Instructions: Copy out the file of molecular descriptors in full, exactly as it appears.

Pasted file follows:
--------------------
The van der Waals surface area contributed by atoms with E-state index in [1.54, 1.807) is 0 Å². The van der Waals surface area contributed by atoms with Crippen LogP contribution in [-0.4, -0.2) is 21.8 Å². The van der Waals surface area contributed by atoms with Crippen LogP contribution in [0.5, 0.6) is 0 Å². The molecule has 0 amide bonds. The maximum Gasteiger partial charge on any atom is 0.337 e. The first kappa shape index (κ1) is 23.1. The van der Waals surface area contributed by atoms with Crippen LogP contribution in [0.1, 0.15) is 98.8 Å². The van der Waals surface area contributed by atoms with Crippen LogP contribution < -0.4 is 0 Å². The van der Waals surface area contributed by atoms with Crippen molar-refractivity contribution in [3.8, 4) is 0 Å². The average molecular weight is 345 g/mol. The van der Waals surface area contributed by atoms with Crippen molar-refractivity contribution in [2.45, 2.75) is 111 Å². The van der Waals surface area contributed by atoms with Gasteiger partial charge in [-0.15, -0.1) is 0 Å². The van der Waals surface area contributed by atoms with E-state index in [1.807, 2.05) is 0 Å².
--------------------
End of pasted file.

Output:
The van der Waals surface area contributed by atoms with E-state index in [1.54, 1.807) is 0 Å². The van der Waals surface area contributed by atoms with Crippen LogP contribution in [-0.4, -0.2) is 21.8 Å². The van der Waals surface area contributed by atoms with Crippen LogP contribution in [0.5, 0.6) is 0 Å². The molecule has 0 amide bonds. The maximum Gasteiger partial charge on any atom is 0.337 e. The first kappa shape index (κ1) is 23.1. The van der Waals surface area contributed by atoms with Crippen LogP contribution in [0.1, 0.15) is 98.8 Å². The van der Waals surface area contributed by atoms with Crippen LogP contribution < -0.4 is 0 Å². The van der Waals surface area contributed by atoms with Crippen molar-refractivity contribution in [3.8, 4) is 0 Å². The average molecular weight is 345 g/mol. The van der Waals surface area contributed by atoms with Crippen molar-refractivity contribution in [2.45, 2.75) is 111 Å². The van der Waals surface area contributed by atoms with Gasteiger partial charge in [-0.15, -0.1) is 0 Å². The van der Waals surface area contributed by atoms with E-state index in [1.807, 2.05) is 0 Å².